Interest rates remain unchanged
As we expected, the Monetary Policy Council (MPC) has not changed interest rates at its meeting today (the reference rate is 0.10%). In accordance with the press release, the MPC expects the economic activity to recover in the quarters to come, but further development of the pandemic-related situation in Poland and abroad remains the main cause of uncertainty with regard to the scale and pace of the recovery. Like in May this year, also the present press release emphasised a positive impact of measures taken as part of the economic policy, including the easing of the monetary policy, on the economic activity, which in the Council’s opinion will also be supported by global economic recovery. In the MPC’s opinion, incoming data are indicative of a further improvement in economic situation, which however remains diversified across sectors.
In accordance with the most recent press release, the earlier messages still apply with regard to the significance of the PLN rate for the economic growth outlook (“the pace of the economic recovery in Poland will also depend on further developments of the zloty exchange rate”) and the NBP’s readiness to intervene in the currency market (“in order to strengthen the impact of the NBP’s monetary policy easing on the economy, the NBP may also intervene in the foreign exchange market. The timing and scale of the measures taken by the NBP will depend on the market conditions”).
In accordance with the press release, the NBP is going to continue to purchase government securities and government-guaranteed debt securities on the secondary market as part of the structural open market operations (the value of bonds purchased so far is PLN 133.8bn).
The MPC has once again pointed to the supply-related nature of the inflation rise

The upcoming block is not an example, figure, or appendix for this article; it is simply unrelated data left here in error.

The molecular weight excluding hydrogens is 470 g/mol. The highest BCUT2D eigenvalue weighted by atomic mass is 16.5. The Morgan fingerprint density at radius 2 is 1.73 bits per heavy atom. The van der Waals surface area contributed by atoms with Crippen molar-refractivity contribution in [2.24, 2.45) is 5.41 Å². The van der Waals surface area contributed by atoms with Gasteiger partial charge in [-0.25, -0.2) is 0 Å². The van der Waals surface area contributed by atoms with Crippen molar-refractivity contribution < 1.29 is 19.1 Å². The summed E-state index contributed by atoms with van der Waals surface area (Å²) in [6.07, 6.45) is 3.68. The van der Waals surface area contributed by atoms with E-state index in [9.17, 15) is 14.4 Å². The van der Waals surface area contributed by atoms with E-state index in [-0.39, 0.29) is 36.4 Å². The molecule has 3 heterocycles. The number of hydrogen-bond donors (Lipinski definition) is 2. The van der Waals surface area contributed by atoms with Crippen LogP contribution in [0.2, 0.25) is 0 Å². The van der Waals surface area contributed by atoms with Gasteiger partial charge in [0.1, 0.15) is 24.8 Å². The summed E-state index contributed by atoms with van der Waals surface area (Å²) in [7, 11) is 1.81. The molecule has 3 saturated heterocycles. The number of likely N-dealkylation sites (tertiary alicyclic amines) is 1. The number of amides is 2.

Like in the previous month, also this time the Council pointed to numerous supply-related factors when assessing short-term inflation perspectives, namely growing prices of fuels, food and electricity as well as waste disposal charges. The Council emphasised that these factors were independent from the domestic monetary policy, and that they will translate into inflation staying above the upper band for deviations from the inflation target (2.5% +/- 1 p.p.). In the Council’s opinion, the growing costs of running business amidst the pandemic caused by higher international transport charges and temporary disruptions in supply chains keep on adding to inflation. In the MPC’s opinion, when the factors referred to above fade, this will drive the inflation down next year, and the “sources and the expected temporary nature of inflation exceeding the NBP’s target” as well as the “uncertainty about the persistence and scale of the economic recovery” support the status quo in the monetary policy. The scenario involving an elevated inflation caused mainly by supply-related factors in the months to come is consistent with our most recent projection (see MACROmap of 07/06/2021). It suggests that having reached its local peak (4.8%) in May 2021, the annual inflation will begin to fall slightly, but it will remain above 4% until January 2022. According to our scenario, inflation will come close to the inflation target (2.8%) in April 2022.